By Triple M Productions


    1.1 In 1990 UNESCO launched EFA (Education for All), an international initiative first launched in Jomtien, Thailand, to bring the benefits of education to “every citizen in every society” and to provide quality education for all children, youth, and adults by the year 2015. The goal is to achieve at least a 50 % improvement in adult literacy by 2015, especially for women, and equitable access to basic and continuing education for all adults. The international community reaffirmed its commitment to EFA in Dakar, Senegal, in April 2000 and again in September of that year.

    1.2 According to the Minister of Labour in South Africa, Me Midred N Oliphant, the labour market system in South Africa as at the end of 2010 has been characterised, among others, by:
    • Over 4.2 million persons unemployed
    • Of the above 2.8 million are long-term unemployed
    • Of the unemployed, the most are young people between 25 and 34 years of age
    • Of the unemployed the most have low levels of skills and work experience
    1.3 The Minister of Higher Education in South Africa, dr Blade Nzimande, when addressing the HELTASA Conference on 23 November 2010 said that there are several critical questions that must be addressed together with the universities, such as:
    • How can we increase access to our universities, especially for students from rural and poor
    • How can we ensure that increased access is accompanied by measures that will ensure a
    reasonable degree of success for the students? In particular, how can university curricula,
    programmes, structures, facilities and cultures be more welcoming and responsive to the
    needs of students from diverse backgrounds? While we note increased enrolments in higher
    education, and are heartened by this, student retention, throughput, and graduation rates,
    especially in certain fields, and for particular sectors of our population remains highly
    1.4 The World Summit on Information Society (WSIS) met from 24 May to 4 June 2010 in Hyderabad,
    India, to monitor the process decided upon in 2000 as to uplift the educational standard of people all over the world. The Year 2010 marked the midpoint between the Tunis phase (2005) and the deadline (2015) for achieving the ten targets that governments agreed upon at the World Summit on the Information Society. These targets range from connecting villages, schools, health centers, libraries, and government agencies, to developing content, and providing ICT services to people. The report shows that, in a number of cases, substantial efforts need to be made to achieve the targets. Some of the targets are inter alia:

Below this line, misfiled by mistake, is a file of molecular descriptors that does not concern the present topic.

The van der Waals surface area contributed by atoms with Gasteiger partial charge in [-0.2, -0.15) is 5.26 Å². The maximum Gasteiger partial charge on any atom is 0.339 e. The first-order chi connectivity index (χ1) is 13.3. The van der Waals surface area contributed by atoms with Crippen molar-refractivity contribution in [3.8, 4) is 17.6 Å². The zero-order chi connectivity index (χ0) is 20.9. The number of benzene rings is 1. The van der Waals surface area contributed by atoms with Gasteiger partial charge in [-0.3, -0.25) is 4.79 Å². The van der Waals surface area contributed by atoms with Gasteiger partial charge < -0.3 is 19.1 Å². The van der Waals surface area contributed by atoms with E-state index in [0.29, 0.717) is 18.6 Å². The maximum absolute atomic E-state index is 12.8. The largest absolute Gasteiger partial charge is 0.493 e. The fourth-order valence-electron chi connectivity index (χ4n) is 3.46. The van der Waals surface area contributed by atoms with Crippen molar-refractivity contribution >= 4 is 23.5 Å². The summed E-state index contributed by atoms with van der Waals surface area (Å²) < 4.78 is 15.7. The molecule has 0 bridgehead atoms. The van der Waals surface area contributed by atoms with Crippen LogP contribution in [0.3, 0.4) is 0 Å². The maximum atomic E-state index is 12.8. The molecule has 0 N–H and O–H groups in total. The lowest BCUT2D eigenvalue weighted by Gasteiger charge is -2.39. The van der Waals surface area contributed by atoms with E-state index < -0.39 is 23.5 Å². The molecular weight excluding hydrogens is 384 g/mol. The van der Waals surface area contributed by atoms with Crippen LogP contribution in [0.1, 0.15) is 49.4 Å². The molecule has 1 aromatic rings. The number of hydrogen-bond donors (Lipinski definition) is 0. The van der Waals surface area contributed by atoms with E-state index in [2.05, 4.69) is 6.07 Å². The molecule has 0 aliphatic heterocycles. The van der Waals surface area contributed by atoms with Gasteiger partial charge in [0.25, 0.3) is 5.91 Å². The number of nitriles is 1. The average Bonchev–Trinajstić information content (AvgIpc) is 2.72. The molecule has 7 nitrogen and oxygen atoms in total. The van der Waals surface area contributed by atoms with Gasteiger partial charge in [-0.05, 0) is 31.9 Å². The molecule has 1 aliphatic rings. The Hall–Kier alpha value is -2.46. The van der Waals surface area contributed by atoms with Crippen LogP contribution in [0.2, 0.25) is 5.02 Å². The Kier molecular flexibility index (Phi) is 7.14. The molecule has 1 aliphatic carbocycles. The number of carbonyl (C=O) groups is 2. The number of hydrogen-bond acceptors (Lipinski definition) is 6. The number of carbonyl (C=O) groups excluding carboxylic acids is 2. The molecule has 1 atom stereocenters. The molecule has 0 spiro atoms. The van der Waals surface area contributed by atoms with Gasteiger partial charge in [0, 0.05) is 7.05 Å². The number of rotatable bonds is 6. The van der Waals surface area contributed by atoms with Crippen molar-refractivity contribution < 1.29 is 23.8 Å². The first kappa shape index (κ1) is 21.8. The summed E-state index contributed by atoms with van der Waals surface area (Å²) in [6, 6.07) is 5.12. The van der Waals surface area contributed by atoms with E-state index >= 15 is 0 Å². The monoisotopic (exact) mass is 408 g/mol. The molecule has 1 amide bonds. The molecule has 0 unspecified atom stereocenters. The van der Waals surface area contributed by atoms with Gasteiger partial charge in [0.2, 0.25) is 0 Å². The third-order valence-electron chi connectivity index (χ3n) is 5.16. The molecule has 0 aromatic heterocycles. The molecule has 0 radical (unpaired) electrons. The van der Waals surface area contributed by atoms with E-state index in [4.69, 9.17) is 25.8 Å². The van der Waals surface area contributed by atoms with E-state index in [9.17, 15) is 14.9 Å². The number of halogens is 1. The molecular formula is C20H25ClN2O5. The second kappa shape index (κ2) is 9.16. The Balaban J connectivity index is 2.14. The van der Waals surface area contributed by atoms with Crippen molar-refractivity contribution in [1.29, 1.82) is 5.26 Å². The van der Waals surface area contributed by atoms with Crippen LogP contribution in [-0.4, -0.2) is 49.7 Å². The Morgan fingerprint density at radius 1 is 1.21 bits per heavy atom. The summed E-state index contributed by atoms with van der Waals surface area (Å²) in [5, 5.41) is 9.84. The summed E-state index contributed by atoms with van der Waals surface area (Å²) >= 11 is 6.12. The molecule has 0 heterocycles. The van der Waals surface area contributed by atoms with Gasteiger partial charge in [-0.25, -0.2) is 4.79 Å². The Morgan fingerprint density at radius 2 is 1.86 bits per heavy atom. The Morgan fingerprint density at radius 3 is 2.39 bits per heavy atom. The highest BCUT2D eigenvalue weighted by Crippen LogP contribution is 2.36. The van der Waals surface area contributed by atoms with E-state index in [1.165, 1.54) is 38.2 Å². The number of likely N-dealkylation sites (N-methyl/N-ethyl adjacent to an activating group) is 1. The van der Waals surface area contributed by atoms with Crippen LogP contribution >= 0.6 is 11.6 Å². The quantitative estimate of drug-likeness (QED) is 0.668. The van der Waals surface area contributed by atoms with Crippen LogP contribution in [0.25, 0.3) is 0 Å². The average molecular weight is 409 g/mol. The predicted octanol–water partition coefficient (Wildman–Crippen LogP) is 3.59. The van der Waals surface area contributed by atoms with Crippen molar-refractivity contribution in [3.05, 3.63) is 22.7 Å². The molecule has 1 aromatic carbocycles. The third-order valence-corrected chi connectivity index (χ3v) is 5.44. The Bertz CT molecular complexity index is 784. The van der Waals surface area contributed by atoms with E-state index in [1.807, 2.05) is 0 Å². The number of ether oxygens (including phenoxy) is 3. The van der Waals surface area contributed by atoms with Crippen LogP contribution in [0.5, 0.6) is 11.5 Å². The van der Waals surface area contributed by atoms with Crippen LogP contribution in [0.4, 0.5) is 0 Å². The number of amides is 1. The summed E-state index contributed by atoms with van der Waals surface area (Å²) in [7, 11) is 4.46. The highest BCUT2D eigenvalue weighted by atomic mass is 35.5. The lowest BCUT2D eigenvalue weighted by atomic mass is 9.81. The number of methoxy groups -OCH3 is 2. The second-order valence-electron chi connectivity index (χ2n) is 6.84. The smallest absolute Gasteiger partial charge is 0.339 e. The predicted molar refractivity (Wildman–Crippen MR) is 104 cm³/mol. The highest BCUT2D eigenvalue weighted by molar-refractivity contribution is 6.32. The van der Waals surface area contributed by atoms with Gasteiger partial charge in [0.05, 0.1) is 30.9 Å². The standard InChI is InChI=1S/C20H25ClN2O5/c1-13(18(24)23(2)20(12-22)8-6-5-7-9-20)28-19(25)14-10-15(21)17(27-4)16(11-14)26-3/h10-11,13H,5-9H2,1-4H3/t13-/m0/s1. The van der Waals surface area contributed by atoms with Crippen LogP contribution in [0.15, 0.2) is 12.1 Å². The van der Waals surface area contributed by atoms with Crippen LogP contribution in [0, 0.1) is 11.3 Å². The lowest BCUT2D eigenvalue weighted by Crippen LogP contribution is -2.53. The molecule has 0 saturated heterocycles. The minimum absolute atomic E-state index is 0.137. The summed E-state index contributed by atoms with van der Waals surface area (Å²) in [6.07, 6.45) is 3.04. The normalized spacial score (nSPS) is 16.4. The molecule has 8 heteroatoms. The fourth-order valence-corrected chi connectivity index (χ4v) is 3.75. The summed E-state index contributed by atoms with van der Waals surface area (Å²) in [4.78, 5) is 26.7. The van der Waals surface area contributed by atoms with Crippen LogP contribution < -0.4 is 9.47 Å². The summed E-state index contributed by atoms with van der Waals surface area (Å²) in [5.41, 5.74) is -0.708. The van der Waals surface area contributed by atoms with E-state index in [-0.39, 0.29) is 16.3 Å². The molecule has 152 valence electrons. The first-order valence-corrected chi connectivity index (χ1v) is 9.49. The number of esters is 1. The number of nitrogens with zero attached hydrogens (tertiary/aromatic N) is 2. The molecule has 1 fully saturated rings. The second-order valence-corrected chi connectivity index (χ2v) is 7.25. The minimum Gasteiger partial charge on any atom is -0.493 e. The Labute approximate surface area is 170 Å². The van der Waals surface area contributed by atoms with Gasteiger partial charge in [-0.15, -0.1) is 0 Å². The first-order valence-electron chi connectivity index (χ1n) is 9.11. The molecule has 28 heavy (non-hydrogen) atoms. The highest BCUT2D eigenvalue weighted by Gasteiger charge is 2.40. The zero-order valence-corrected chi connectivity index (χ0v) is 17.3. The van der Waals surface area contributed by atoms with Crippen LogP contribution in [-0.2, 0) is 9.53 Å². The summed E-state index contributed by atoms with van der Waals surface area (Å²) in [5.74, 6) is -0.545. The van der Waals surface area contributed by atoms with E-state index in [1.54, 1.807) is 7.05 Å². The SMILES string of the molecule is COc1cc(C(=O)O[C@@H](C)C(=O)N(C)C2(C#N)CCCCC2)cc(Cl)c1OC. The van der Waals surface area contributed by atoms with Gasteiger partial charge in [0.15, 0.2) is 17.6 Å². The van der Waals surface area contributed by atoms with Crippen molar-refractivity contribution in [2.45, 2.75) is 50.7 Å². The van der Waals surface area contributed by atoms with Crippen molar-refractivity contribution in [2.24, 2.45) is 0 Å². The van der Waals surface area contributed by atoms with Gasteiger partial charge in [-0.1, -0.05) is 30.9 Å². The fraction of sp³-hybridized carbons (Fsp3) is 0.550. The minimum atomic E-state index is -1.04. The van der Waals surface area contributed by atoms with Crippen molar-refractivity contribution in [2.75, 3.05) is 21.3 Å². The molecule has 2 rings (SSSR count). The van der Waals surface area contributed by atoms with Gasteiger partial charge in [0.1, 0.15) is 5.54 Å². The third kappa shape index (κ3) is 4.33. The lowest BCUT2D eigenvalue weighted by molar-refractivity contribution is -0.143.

• Target 1: The mobile phone with built-in FM-reception facility are used by more rural families
    • Target 2: UNESCO’s International Standard Classification of Education determines that learners at schools must be connected with ITC via radio used for educational purposes
    • Target 4: According to UNESCO’s Institute of Statistics libraries are required to meet the educational needs of its users
    • Target 8: Radio broadcasting, as part of the so called “traditional media,” can serve important educational purposes by transmitting courses and other instructional material. Radio is the most important medium for low-income developing nations, given that it does not require electricity.

    1.5 According to the latest South Africa & SADC Media Facts 2011 report, 91.4% of the people have access to radio (= 91.4% = 45 700 000 people) while only 13.2% (= 6 600 000 people) have access to the internet. Add to this the fact that 92,4% of the people in South Africa (= 46 200 000 people are mobile subscribers (with build-in FM transmitters).

    2. CONCEPT

    2.1 A National 24 hours per day Educational Radio Station broadcasting various courses to candidates nationwide, known as Edu-Radio. Where it is impossible for hundreds of thousands candidates to enroll at universities and/or colleges because of the lack of accommodation, millions can now enroll through the radio for education. Candidates will not lose years of waiting for possible access to universities. They can start their educational training as soon as they have completed their secondary education. The private sector as well as universities, churches, community institutions, etc., sponsor and make bursaries available to candidates so as to minimize the tutorial costs. The study material will be accessible at the local library, community centre, schools end/or churches. These broadcasts are also available in audio streamed formats.

    2.2 Edu-Radio is driven by the Department of Communication regarding the technical part of it, as well as the Departments of Education regarding the content to be broadcasted. It is managed by Triple M Productions.